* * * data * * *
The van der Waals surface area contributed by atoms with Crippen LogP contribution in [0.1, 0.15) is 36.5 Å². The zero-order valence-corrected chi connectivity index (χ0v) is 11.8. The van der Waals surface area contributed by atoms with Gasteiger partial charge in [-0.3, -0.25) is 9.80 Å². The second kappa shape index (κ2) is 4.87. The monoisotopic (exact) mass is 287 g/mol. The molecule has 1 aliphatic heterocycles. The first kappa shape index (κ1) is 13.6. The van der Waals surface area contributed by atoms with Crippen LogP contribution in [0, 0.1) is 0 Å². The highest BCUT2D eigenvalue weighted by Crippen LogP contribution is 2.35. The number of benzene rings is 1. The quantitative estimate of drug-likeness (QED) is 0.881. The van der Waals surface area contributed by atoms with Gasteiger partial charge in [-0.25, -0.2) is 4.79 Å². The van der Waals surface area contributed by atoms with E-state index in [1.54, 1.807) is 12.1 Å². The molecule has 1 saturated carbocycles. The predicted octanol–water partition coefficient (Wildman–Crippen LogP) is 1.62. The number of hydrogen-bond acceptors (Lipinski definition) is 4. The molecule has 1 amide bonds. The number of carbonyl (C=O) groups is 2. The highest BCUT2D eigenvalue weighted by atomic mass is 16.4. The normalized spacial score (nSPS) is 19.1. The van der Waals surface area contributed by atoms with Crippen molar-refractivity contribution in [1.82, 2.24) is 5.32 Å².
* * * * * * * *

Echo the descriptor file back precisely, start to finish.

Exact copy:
The van der Waals surface area contributed by atoms with Crippen LogP contribution in [0.1, 0.15) is 36.5 Å². The zero-order valence-corrected chi connectivity index (χ0v) is 11.8. The van der Waals surface area contributed by atoms with Gasteiger partial charge in [-0.3, -0.25) is 9.80 Å². The second kappa shape index (κ2) is 4.87. The monoisotopic (exact) mass is 287 g/mol. The molecule has 1 aliphatic heterocycles. The first kappa shape index (κ1) is 13.6. The van der Waals surface area contributed by atoms with Crippen LogP contribution in [0, 0.1) is 0 Å². The highest BCUT2D eigenvalue weighted by Crippen LogP contribution is 2.35. The number of benzene rings is 1. The quantitative estimate of drug-likeness (QED) is 0.881. The van der Waals surface area contributed by atoms with Gasteiger partial charge in [-0.25, -0.2) is 4.79 Å². The van der Waals surface area contributed by atoms with E-state index in [1.54, 1.807) is 12.1 Å². The molecule has 1 saturated carbocycles. The predicted octanol–water partition coefficient (Wildman–Crippen LogP) is 1.62. The number of hydrogen-bond acceptors (Lipinski definition) is 4. The molecule has 1 amide bonds. The number of carbonyl (C=O) groups is 2. The highest BCUT2D eigenvalue weighted by atomic mass is 16.4. The normalized spacial score (nSPS) is 19.1. The van der Waals surface area contributed by atoms with Crippen molar-refractivity contribution in [1.82, 2.24) is 5.32 Å².